- We like...The idea of it
- We don't...How it's turned out
French sports 'mini that's quick but green enough to dodge London's congestion chargeA sports hatchback that dashes from standstill to 62mph in 9.4sec, sips fuel to return up to 64mpg overall and emits little enough CO2 soon to qualify for congestion charge-free trips across central London. Normally, we’d rather tell how it is with a car than chant statistics. But, you have to admit, this C2’s are pretty dandy.
Thanks is due to the 1.6 diesel that powers it. While 110bhp dsn’t sound that much, remember that this is a pint-sized three-door ‘mini and that, with diesels, it’s more about low-revs shove than bhp figures. And the thrust it provides is mighty, justifying Citrn’s thought to dress this as a full-blooded sports model – red and black seats, spoilers, alloy wheels, and chromey trim bits inside.
Like all C2s, it has a handy two-piece hatch that splits at the base of the screen and the lower bit drops so that, if you wish, you can sit on it. There are strictly four seats but each is comfortable and there’s reasonable space for grown ups in all. Entering and exiting the rear is only for the lithe and supple, though, because space is tight even with the front seat fully tipped. Worse yet, the seat is likely to skid back on its runner and bang your ankles.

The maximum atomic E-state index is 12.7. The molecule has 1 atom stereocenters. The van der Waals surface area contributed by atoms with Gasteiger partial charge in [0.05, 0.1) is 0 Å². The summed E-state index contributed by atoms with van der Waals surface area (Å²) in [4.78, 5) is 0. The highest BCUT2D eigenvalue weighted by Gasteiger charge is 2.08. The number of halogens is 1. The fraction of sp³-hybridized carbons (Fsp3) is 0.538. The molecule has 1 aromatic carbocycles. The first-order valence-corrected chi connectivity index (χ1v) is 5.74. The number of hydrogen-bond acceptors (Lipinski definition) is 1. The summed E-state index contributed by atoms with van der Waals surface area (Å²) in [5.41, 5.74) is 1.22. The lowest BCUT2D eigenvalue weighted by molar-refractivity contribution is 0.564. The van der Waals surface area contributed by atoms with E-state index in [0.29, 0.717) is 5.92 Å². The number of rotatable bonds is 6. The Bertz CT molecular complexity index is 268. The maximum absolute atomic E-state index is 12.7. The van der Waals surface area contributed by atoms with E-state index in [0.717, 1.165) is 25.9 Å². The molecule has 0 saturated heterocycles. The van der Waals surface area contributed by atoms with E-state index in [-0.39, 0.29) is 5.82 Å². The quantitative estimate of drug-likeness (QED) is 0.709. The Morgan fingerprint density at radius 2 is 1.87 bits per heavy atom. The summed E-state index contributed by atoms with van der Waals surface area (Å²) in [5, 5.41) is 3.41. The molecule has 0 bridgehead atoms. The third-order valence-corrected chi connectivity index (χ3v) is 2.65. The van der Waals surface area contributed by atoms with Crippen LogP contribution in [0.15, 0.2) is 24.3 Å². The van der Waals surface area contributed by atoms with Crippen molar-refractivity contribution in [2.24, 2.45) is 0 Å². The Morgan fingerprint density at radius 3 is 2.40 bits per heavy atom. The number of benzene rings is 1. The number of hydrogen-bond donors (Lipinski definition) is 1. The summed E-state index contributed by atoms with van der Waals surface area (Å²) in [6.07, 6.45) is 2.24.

But while it gs well and fully claims its ‘green’ credentials, for us it dsn’t string together. First there’s that price. For slightly less money, you could have a Renault Clio 3dr with a 106bhp diesel engine and sporty trim. While the Clio’s not as quick, and its 123 g/km CO2 is just 3g too high to escape the congestion charge, it is as economical as the Citrn, it is safer, roomier and smoother. Weigh it up and you’ll agree that the Clio’s easily the better car.
Next, there’s the way that the C2 drives. The ride is sporty-firm but, because the distance between the wheels is so short, it bobbles about whenever the road gets rutty, and seldom settles properly. The driver’s seat hugs you well, but the shifter’s long travel between gears makes it hard to find a perfect at-wheel placing.
Finally, the engine makes a racket. A sporty ‘mini should sound right, but this is a taxi-like grumble, not a performance growl. Go for the petrol-engined C2 VTS and you’ll not only get the engine sound you’re after, it will also (at time of writing) be yours for £3000 less.
With the C2 diesel VTS, we’ll applaud Citrn for trying. But, this time, we think they haven’t quite worked the magic that they hoped for.
- Engines1.6 HDi
- 0-60 mph9.4sec
- Insurance groupsgroup 6E
Motors.co.uk value verdict: